Is the West ready for World War 3?
Even as geopolitical tensions rise, Western elites are still sabotaging our industries and energy security.
In case you missed the memo, we are apparently entering the first phases of World War 3. Or, if you count the Cold War, World War 4. All of these previous struggles were won not only thanks to good political and military leadership, but also by the sheer force of industrial power and ample natural resources. Does the West have what it takes to win out again today?
A 21st-century world war would pit the West and its Asian allies – notably Japan, South Korea and India – against a modern-day version of the 1940s ‘pact of steel’. This time, however, the alliance is between China, Russia and Iran. In facing this threat, military preparedness is essential. But so too is boosting the West’s economic power, and rapidly.
To counter China, Russia, Iran and their accessories, the West needs not a ‘Green New Deal’ (parts of which Joe Biden has slipped into his poorly named Inflation Reduction Act), but something closer to the original New Deal of the 1930s – a programme which, as Robert Gordon has pointed out, enhanced infrastructure, energy generation and industrial productivity. These policies laid the basis for allowing America and its allies to transform themselves into what Franklin D Roosevelt labelled an ‘Arsenal of Democracy’ – turning the US into an industrial hub to support the fight against fascism.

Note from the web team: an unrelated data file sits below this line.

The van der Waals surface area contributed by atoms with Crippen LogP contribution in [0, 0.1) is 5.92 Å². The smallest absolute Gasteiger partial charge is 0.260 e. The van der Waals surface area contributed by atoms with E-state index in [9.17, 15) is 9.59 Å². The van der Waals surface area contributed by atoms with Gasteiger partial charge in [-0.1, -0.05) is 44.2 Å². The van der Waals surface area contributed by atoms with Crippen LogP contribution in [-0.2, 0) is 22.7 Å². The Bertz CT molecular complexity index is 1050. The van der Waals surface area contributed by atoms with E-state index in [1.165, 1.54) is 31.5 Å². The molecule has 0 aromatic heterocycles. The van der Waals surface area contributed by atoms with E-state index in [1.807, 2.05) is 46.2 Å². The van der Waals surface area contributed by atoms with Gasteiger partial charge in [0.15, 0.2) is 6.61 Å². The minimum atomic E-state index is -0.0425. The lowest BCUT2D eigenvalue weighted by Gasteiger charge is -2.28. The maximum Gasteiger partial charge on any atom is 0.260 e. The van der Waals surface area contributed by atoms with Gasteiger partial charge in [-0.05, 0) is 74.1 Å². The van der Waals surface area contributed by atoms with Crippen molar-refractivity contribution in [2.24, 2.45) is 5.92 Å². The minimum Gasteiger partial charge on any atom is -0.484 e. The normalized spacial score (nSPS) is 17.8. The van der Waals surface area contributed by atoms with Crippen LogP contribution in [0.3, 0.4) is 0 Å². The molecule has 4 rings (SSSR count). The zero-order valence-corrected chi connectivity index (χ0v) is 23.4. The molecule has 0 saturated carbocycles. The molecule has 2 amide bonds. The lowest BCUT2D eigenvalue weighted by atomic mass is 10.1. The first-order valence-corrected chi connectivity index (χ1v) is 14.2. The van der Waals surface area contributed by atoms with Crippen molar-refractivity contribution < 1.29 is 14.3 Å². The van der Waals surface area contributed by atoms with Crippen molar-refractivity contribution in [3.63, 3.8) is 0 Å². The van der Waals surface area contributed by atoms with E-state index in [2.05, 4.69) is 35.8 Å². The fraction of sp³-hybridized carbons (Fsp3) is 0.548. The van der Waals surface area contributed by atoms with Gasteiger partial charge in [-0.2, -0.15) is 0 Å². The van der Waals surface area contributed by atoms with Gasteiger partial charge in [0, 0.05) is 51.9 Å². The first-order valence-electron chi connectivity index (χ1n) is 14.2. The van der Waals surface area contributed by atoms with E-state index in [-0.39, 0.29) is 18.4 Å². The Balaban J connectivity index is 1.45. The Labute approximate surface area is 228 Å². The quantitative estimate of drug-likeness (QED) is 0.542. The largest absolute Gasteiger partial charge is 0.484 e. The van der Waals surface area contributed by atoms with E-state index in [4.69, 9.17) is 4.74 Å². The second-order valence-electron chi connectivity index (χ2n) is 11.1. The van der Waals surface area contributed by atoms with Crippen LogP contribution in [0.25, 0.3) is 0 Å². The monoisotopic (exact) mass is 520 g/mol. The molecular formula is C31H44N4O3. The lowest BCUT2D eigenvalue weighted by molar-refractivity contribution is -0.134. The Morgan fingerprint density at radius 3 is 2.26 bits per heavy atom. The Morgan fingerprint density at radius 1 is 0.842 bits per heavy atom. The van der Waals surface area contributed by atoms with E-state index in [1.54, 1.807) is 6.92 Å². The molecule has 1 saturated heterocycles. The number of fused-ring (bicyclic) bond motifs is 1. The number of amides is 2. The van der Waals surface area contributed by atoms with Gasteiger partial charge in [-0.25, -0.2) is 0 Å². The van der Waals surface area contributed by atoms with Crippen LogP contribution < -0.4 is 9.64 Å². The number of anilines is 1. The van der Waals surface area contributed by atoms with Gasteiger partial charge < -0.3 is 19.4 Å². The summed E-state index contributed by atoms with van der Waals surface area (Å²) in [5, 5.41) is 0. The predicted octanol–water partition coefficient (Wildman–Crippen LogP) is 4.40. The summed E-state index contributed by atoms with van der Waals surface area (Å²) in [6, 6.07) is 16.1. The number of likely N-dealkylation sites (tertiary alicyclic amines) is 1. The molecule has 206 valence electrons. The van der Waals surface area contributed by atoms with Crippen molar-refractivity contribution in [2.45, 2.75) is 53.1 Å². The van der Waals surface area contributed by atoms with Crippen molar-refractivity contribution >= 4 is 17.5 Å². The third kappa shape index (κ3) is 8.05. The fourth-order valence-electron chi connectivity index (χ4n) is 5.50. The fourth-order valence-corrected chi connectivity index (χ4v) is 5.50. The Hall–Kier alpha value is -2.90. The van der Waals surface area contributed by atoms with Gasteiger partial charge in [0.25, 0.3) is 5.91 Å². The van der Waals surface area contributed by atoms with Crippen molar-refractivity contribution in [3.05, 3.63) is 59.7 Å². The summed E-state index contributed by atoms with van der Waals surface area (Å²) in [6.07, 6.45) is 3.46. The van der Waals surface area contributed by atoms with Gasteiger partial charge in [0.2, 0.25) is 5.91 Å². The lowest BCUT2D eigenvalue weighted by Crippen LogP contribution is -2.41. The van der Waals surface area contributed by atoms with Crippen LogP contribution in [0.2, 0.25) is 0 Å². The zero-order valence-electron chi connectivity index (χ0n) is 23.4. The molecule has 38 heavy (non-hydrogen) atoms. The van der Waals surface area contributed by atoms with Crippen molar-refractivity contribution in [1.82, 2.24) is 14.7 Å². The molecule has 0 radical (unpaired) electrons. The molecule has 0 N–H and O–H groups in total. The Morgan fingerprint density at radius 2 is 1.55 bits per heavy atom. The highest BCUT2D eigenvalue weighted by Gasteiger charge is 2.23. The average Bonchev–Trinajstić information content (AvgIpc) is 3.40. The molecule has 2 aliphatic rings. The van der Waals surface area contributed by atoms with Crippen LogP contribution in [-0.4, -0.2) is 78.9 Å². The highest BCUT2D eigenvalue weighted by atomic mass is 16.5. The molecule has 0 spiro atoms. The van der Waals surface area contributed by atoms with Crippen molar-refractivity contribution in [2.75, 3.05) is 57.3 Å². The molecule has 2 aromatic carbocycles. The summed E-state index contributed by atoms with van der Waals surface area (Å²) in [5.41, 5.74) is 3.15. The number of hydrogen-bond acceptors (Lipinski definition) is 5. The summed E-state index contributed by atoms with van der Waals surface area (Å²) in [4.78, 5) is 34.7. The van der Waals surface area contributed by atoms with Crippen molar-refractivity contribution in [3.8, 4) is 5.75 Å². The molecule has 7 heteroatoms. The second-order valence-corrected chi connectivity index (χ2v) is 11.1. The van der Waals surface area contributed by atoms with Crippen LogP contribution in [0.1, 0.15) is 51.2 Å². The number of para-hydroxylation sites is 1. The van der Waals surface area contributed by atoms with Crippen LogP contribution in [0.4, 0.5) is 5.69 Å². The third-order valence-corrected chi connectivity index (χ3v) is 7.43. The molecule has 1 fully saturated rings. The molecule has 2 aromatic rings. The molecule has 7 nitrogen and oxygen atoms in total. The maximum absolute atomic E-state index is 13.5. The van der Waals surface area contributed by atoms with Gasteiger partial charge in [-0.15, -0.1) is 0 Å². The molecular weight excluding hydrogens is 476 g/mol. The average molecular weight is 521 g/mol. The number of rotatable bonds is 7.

Of course, any attempt to re-industrialise will face opposition from much of the American establishment. This includes financial firms like BlackRock, whose largely unprofitable ‘Environmental, Social and Corporate Governance’ (ESG) policies seek to promote investments in firms that purport to meet their Net Zero obsessions. In practice, these policies perpetuate China’s industrial hegemony by hamstringing Western industry. Meanwhile, BlackRock happily expands its business in China, the world’s dominant polluter and autocracy par excellence.
Free-market dogmatists have played a part in the deindustrialisation of the West as well. Consultants and investors pushed businesses to look offshore for virtually every critical production input. Between 2004 and 2017, the US share of world manufacturing shrank from 15 per cent to 10 per cent. Our reliance on Chinese inputs doubled. The trade deficit with China, according to the Economic Policy Institute, has cost as many as 3.7million American jobs since 2000. Overall, the US and the EU have seen their share of value-added manufacturing drop from 65 per cent in the 1960s to barely half that today.